5
$\begingroup$

For a relativistic fluid, the equation of state is given by:

$$ \rho = \rho_0 + \frac{3p}{c^2} \,.$$

The above expression is nicely derived in Weinberg (1972). Although I was told that for a compressible fluid that is relativistically hot (i.e. $p \gg \rho_0 c^2) $ under a constant acceleration, $g$, but absent of bulk flows in equilibrium, the following is the equation for motion and energy (cf. Allen & Hughes, 1984):

$$ \begin{align} \frac {\bf{V}}{c^2} \frac {\partial p}{\partial t} + \nabla p & ~~ = ~~ -\left(\frac {4p}{c^2} + \rho_0\right) \frac {\partial \bf{V}}{\partial t} - g \left(\rho_0 + \frac {4p}{c^2} \right) \\ \\ {\bf V} \cdot \frac {\nabla p}{c^2} & ~~ = ~~ \frac {3}{c^2} \frac {\partial p}{\partial t} + \nabla \cdot \left(\frac {4p}{c^2} \bf{V} \right) \end{align} $$

Are these equations relativistic and actually valid despite no Lorentz factor which may be necessary for thermal speeds approaching $c$? I tried checking by plugging the above equation of state into the non-relativistic hydrodynamic equations for momentum and energy (i.e. compressible Euler equations), and recover expressions very close to the above, but it is slightly off by coefficients of 3 or 4 which could either be due to errors or relativistic effects. Thus are these two equations correct? If so, when is the above generally valid?

$\endgroup$

1 Answer 1

3
+50
$\begingroup$

I'll sketch a derivation of the first equation, and show that it is an approximation for small speeds.

In GR if you start from the stress-energy tensor of a perfect fluid and assume a weak-field metric, you get the following equation for fluid particles: $$(\rho+p/c^2)(\partial_\beta u^\alpha +\Gamma^\alpha_{\lambda\beta} u^\lambda )u^{\beta}+\partial^\alpha p+\partial_\beta p\, u^\beta u^\alpha / c^2=0$$ In the Newtonian limit it reduces to the usual Euler equation. Next we substitute your equation of state and write $u^\alpha \approx (c, \mathbf v)$. For $\alpha = i$ we get: $$(\rho_0+4 p/c^2)\left(\frac{\partial \mathbf v}{\partial t}+\mathbf v \cdot \nabla \mathbf v +\Gamma^i_{\lambda\beta} u^{\beta} u^\lambda \right)+\nabla p+\left(\frac{\partial p}{\partial t}+\mathbf v \cdot \nabla p\right) \mathbf v / c^2=0$$ In the weak-field limit the only surviving Christoffel symbol is in this case $\Gamma^i_{00}\approx \mathbf g / c^2$, the gravitational potential. Ignoring terms $\mathcal{O}(\mathbf v^2)$: $$\nabla p+\frac{\mathbf v}{c^2} \frac{\partial p}{\partial t}=-(\rho_0+4 p/c^2)\left(\frac{\partial \mathbf v}{\partial t} +\mathbf g\right)$$ which is the first equation you wrote down.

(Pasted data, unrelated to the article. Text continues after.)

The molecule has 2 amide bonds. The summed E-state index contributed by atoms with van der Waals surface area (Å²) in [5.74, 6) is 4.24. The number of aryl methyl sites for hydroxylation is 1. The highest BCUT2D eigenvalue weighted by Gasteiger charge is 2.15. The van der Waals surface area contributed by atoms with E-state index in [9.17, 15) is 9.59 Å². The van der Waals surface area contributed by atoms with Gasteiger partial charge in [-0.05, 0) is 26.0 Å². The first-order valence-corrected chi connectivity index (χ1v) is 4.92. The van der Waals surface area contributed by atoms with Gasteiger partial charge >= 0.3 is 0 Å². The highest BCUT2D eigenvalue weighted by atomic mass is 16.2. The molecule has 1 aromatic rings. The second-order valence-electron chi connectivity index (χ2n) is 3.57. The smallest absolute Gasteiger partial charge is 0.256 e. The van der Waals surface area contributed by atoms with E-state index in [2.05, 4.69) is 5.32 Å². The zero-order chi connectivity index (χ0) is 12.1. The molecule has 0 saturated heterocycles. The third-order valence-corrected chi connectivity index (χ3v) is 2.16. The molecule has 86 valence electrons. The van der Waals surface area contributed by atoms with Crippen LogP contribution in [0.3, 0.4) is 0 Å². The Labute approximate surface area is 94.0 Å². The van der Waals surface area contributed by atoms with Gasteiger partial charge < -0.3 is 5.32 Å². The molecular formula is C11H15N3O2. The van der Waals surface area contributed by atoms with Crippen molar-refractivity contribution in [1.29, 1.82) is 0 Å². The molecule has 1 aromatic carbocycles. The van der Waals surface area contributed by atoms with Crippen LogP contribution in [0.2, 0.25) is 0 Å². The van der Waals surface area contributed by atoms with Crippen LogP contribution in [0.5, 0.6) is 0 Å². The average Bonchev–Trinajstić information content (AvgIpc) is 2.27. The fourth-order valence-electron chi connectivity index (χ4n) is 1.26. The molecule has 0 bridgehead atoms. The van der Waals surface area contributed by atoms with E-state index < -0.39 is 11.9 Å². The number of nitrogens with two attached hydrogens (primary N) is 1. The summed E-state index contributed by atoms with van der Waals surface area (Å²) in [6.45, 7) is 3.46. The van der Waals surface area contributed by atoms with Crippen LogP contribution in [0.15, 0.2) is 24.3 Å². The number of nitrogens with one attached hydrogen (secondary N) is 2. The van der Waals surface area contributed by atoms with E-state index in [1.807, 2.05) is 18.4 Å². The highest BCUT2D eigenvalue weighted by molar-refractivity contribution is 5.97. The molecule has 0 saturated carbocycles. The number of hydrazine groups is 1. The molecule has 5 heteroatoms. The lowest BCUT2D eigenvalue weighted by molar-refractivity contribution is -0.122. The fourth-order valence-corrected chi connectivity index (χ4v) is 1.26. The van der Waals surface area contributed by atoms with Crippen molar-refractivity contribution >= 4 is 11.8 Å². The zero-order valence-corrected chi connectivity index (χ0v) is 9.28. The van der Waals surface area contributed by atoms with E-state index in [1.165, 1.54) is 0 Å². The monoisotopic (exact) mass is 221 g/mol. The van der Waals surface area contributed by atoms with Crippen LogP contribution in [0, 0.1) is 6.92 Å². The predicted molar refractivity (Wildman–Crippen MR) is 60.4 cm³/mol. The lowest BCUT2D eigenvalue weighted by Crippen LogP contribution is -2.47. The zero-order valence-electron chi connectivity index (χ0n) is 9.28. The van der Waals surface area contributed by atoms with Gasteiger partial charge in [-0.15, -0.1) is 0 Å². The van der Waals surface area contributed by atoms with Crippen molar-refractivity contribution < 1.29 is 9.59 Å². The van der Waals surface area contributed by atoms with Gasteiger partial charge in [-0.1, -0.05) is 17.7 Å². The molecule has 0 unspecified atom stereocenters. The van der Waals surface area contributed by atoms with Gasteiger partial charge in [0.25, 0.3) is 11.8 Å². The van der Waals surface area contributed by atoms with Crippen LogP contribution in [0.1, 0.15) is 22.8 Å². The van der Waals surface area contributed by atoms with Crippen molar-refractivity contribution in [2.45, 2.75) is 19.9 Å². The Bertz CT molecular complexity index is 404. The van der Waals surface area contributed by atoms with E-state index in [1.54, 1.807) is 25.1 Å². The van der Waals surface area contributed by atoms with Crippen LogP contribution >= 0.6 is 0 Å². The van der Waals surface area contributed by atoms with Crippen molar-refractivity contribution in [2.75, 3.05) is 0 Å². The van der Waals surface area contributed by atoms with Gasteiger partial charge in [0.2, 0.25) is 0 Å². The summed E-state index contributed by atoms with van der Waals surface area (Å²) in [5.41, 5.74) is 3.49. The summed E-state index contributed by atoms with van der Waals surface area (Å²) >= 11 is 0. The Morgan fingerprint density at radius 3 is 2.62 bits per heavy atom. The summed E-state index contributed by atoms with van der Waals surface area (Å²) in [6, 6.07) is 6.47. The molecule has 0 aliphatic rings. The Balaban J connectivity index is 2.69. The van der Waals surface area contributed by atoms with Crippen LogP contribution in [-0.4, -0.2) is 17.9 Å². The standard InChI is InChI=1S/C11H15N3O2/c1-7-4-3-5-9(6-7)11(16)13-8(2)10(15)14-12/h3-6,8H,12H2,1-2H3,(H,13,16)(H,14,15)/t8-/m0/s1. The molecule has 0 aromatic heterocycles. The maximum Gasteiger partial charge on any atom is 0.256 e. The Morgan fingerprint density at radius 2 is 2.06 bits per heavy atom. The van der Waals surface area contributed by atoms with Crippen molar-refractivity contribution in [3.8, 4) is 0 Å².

It is therefore valid when: 1) the speeds involved are much less than the speed of light and the gravitational field is 2) weak and 3) static. The paper you quote (Allen & Hughes 1984) explicitly states that these conditions hold for the problem they're considering. For more on fluids in GR you can check the references they quote: Weinberg 1972 and Landau & Lifshitz 1963.

$\endgroup$
5
  • $\begingroup$ To clarify: how do the assumptions you've taken differ from the classical Newtonian limit? Also, Allen & Hughes consider the situation of strong acceleration (i.e. $g \gg kc^2$)—is not the usage of weak gravity invalid in the above derivation? $\endgroup$
    – Mathews24
    May 12, 2018 at 13:53
  • $\begingroup$ @Mathews24 In the Newtonian limit, there shouldn't be any factors of $c$, so this is not the usual Newtonian limit, but rather something ad hoc. As to the strong gravity thing, you can interpret that statement as saying something about $k$ rather than $g$: it would be the limit of long wavelengths $\endgroup$
    – John Donne
    May 12, 2018 at 19:47
  • $\begingroup$ I agree; I suppose the assumptions you stated above appear almost exactly those assumed in the Newtonian limit except for the possibility of $p > \rho_o c^2$ and I was attempting to clarify any additional differences. I agree that "strong acceleration" can be viewed as a limit on wavelengths, but what does comparing $k$ to $g/c^2$ physically represent? Is the latter quantity of any significance in any contexts? $\endgroup$
    – Mathews24
    May 12, 2018 at 19:52
  • $\begingroup$ I don't know exactly. I guess it's some sort of "size of the system". For a Newtonian body with zero energy $v^2/g\approx R$ $\endgroup$
    – John Donne
    May 12, 2018 at 20:32
  • 1
    $\begingroup$ It appears to be a limit comparing the wavevector to the Christoffel symbol. $g/c^2 \gg 2/\lambda \implies g/(\lambda/\tau)^2 \gg 2/\lambda \implies \frac{1}{2}g\tau^2 \gg \lambda$ where $\tau$ is the period for a causal response over the perturbation wavelength, $\lambda$. The limit essentially indicates the displacement due to gravity is much greater than the perturbation (i.e. "strong acceleration"). $\endgroup$
    – Mathews24
    May 12, 2018 at 22:24

Your Answer

By clicking “Post Your Answer”, you agree to our terms of service and acknowledge you have read our privacy policy.

Not the answer you're looking for? Browse other questions tagged or ask your own question.